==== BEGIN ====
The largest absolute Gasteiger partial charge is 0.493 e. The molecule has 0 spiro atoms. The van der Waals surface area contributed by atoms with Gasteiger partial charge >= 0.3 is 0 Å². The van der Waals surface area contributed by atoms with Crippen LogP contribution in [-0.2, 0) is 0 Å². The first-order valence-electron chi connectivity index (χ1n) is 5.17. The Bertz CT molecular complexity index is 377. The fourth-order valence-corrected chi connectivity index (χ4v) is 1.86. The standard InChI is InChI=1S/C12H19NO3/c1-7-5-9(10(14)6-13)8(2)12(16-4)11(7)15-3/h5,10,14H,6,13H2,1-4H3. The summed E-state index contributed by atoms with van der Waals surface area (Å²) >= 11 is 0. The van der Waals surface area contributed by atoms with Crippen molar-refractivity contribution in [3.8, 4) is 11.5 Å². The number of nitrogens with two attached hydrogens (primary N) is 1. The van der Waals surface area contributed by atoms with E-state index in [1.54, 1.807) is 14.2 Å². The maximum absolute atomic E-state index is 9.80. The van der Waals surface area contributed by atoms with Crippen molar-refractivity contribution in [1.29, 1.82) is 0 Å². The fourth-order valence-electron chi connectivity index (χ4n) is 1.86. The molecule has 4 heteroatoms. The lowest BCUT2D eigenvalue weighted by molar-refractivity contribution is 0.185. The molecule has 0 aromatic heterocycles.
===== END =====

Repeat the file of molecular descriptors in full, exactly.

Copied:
The largest absolute Gasteiger partial charge is 0.493 e. The molecule has 0 spiro atoms. The van der Waals surface area contributed by atoms with Gasteiger partial charge >= 0.3 is 0 Å². The van der Waals surface area contributed by atoms with Crippen LogP contribution in [-0.2, 0) is 0 Å². The first-order valence-electron chi connectivity index (χ1n) is 5.17. The Bertz CT molecular complexity index is 377. The fourth-order valence-corrected chi connectivity index (χ4v) is 1.86. The standard InChI is InChI=1S/C12H19NO3/c1-7-5-9(10(14)6-13)8(2)12(16-4)11(7)15-3/h5,10,14H,6,13H2,1-4H3. The summed E-state index contributed by atoms with van der Waals surface area (Å²) >= 11 is 0. The van der Waals surface area contributed by atoms with Crippen molar-refractivity contribution in [3.8, 4) is 11.5 Å². The number of nitrogens with two attached hydrogens (primary N) is 1. The van der Waals surface area contributed by atoms with E-state index in [1.54, 1.807) is 14.2 Å². The maximum absolute atomic E-state index is 9.80. The van der Waals surface area contributed by atoms with Crippen molar-refractivity contribution in [1.29, 1.82) is 0 Å². The fourth-order valence-electron chi connectivity index (χ4n) is 1.86. The molecule has 4 heteroatoms. The lowest BCUT2D eigenvalue weighted by molar-refractivity contribution is 0.185. The molecule has 0 aromatic heterocycles.